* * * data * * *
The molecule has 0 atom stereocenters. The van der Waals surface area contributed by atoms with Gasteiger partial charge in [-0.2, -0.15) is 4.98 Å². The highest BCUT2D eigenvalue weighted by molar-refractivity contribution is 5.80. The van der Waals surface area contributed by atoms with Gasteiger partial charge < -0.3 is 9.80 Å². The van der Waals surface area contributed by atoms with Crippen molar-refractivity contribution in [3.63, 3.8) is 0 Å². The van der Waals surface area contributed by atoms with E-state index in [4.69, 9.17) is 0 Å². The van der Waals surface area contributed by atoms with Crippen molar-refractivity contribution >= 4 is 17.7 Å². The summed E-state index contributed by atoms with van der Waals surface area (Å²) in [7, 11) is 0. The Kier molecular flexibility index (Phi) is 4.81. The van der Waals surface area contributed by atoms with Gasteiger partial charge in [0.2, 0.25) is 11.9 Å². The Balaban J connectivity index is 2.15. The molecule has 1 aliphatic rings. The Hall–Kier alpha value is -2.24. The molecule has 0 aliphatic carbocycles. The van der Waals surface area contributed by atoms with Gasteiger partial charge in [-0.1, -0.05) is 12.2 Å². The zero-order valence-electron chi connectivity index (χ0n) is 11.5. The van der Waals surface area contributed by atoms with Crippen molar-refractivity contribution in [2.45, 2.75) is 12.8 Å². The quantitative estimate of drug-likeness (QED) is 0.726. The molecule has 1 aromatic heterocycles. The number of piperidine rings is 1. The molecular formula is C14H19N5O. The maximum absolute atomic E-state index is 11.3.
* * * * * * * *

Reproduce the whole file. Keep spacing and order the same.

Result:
The molecule has 0 atom stereocenters. The van der Waals surface area contributed by atoms with Gasteiger partial charge in [-0.2, -0.15) is 4.98 Å². The highest BCUT2D eigenvalue weighted by molar-refractivity contribution is 5.80. The van der Waals surface area contributed by atoms with Gasteiger partial charge < -0.3 is 9.80 Å². The van der Waals surface area contributed by atoms with Crippen molar-refractivity contribution in [3.63, 3.8) is 0 Å². The van der Waals surface area contributed by atoms with E-state index in [4.69, 9.17) is 0 Å². The van der Waals surface area contributed by atoms with Crippen molar-refractivity contribution >= 4 is 17.7 Å². The summed E-state index contributed by atoms with van der Waals surface area (Å²) in [7, 11) is 0. The Kier molecular flexibility index (Phi) is 4.81. The van der Waals surface area contributed by atoms with Gasteiger partial charge in [0.2, 0.25) is 11.9 Å². The Balaban J connectivity index is 2.15. The molecule has 1 aliphatic rings. The Hall–Kier alpha value is -2.24. The molecule has 0 aliphatic carbocycles. The van der Waals surface area contributed by atoms with Gasteiger partial charge in [-0.1, -0.05) is 12.2 Å². The zero-order valence-electron chi connectivity index (χ0n) is 11.5. The van der Waals surface area contributed by atoms with Crippen molar-refractivity contribution in [2.45, 2.75) is 12.8 Å². The quantitative estimate of drug-likeness (QED) is 0.726. The molecule has 1 aromatic heterocycles. The number of piperidine rings is 1. The molecular formula is C14H19N5O. The maximum absolute atomic E-state index is 11.3.